Column Histograms

The bar chart at the top of each column, called a histogram, characterizes the data in that column. Each column histogram displays the count of each detected value in the column (for string data) or the count of values within a numeric range (for number data).

You can use this histogram to identify unusual values or outlier values, which should be removed or corrected.

NOTE: Counts in a column histogram reflect only the data in the sample in the data grid. Counts in the entire dataset may differ.

Figure: Column Histogram

Tip: When you resize the width of a column, the number of bars displayed in the column histogram changes accordingly. You can use this dynamic resizing to change the granularity displayed in histograms.

The contents of the column histogram vary depending on the data type for the column. For example:

  • For numerical types (Integer or Decimal type), each bar covers a range of values, and the bars are sorted in numerical order.
    • For a numeric range bar that overlaps values in another bar, values are inclusive on the lower bound and exclusive on the upper bound. For example, if a histogram bar represents the values 0-10, it includes the count of instances of 0 and does not include the count of instances of 10. The count of instances of 10 is part of the adjacent bar in the histogram.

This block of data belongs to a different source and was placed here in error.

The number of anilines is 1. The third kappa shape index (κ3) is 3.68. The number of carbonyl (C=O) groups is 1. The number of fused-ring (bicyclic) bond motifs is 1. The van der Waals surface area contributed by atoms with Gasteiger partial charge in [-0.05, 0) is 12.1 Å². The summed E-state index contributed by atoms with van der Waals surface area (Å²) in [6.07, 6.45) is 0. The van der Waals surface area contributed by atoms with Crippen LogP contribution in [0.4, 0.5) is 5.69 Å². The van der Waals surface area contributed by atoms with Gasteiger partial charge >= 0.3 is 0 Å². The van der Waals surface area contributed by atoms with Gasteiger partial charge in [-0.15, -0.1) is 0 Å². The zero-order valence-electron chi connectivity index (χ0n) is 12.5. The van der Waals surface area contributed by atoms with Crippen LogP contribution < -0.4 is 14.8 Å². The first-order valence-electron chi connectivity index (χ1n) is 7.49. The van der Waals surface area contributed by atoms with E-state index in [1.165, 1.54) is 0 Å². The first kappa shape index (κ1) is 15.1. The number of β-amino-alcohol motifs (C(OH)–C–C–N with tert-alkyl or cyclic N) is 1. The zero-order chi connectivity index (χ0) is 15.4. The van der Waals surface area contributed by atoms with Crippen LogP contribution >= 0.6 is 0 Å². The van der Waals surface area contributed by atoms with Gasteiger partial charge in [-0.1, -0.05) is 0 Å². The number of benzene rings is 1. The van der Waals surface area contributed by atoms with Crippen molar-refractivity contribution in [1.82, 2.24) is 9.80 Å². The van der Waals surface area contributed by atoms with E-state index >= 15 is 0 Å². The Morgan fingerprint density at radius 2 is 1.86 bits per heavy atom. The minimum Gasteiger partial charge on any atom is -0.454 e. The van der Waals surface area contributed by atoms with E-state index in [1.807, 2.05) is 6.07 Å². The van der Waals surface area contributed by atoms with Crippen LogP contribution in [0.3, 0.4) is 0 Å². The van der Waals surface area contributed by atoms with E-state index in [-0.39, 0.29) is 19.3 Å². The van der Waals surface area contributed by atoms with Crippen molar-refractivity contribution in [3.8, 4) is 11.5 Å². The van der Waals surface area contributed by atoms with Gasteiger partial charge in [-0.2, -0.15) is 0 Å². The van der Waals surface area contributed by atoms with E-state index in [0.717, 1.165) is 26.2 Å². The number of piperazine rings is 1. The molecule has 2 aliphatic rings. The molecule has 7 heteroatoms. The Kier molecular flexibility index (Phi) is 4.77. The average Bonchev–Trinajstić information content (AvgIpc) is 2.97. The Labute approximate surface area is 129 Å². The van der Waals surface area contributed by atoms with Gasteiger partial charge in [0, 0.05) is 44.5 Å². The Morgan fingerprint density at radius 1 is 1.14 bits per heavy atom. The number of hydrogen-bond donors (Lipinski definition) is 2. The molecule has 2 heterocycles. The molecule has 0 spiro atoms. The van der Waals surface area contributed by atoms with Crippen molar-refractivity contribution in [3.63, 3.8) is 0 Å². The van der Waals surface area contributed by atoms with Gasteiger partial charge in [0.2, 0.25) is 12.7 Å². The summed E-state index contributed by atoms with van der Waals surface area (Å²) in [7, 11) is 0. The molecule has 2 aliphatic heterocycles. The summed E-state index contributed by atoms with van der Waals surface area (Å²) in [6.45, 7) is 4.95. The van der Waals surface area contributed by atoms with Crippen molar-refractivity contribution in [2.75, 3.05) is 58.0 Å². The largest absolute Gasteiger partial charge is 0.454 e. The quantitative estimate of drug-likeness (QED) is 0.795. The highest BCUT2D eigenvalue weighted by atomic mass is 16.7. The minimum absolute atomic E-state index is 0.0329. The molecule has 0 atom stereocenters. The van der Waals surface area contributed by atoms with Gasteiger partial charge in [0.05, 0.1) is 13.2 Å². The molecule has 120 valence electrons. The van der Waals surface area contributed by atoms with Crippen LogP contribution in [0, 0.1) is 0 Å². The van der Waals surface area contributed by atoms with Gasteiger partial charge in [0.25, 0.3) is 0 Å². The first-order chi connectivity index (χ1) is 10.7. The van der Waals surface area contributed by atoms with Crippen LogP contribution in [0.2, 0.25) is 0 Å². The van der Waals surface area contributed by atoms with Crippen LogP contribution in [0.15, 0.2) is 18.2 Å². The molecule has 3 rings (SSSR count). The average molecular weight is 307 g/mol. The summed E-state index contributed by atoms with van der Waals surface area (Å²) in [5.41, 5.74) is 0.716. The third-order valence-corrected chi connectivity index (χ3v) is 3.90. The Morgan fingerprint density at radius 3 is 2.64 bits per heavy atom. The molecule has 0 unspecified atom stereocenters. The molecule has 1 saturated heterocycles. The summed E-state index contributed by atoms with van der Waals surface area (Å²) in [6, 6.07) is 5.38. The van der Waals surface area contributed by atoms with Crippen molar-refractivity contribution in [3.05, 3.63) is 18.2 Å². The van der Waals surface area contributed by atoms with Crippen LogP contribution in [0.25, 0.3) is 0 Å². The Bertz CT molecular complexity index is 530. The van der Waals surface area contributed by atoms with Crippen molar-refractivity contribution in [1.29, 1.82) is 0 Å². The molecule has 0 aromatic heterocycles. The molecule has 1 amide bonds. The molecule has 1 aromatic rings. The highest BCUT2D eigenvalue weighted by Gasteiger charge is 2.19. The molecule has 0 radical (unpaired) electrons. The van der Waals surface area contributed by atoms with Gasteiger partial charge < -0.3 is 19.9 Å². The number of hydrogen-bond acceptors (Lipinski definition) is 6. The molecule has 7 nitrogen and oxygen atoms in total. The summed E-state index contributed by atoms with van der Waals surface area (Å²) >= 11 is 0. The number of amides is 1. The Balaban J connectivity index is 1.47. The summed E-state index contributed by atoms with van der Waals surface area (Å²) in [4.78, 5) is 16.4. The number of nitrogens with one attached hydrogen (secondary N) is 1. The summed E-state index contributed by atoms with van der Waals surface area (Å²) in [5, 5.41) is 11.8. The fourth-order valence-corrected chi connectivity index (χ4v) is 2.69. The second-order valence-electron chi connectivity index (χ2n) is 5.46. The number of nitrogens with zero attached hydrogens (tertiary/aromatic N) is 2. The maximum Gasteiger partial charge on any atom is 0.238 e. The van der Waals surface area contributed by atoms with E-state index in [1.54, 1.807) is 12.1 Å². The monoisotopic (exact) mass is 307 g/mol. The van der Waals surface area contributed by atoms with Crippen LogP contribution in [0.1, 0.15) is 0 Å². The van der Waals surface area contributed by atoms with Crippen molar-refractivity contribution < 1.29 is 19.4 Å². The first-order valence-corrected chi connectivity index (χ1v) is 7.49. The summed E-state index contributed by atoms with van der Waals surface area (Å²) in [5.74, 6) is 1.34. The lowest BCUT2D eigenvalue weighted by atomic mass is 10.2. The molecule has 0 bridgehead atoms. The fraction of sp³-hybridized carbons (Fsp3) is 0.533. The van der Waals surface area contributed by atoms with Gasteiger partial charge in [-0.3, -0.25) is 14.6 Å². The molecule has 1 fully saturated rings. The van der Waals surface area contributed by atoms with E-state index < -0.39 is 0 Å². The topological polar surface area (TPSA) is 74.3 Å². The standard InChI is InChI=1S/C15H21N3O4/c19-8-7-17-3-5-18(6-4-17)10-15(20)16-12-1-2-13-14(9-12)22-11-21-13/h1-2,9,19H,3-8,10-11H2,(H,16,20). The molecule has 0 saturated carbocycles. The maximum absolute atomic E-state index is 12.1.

• The above applies only when there are overlapping values between data ranges. If there are no overlapping values, then the range includes the values of the lower and upper boundaries.
  • For non-numerical (i.e., “categorical”) types, each vertical bar covers a single value, ordered from most frequently-occurring values.

Tip: If you hover over a bar in the histogram, you can review specific values, the count of that value, and the percentage that value represents of the total count of values in the column.

When you select values:

  • For the values represented by the bar(s) you selected, rows containing them are highlighted, and suggestion cards are presented for handling those values.
  • Bars in other columns may partially change color. This feature, known as brushing and linking, illustrates the fraction of the bar values in other columns that correspond to your selected values. Brushing and linking is useful for identifying correlations in your data.
To select values:
  • Use CTRL - click to select multiple discrete values.
  • Click and drag across a range of values.
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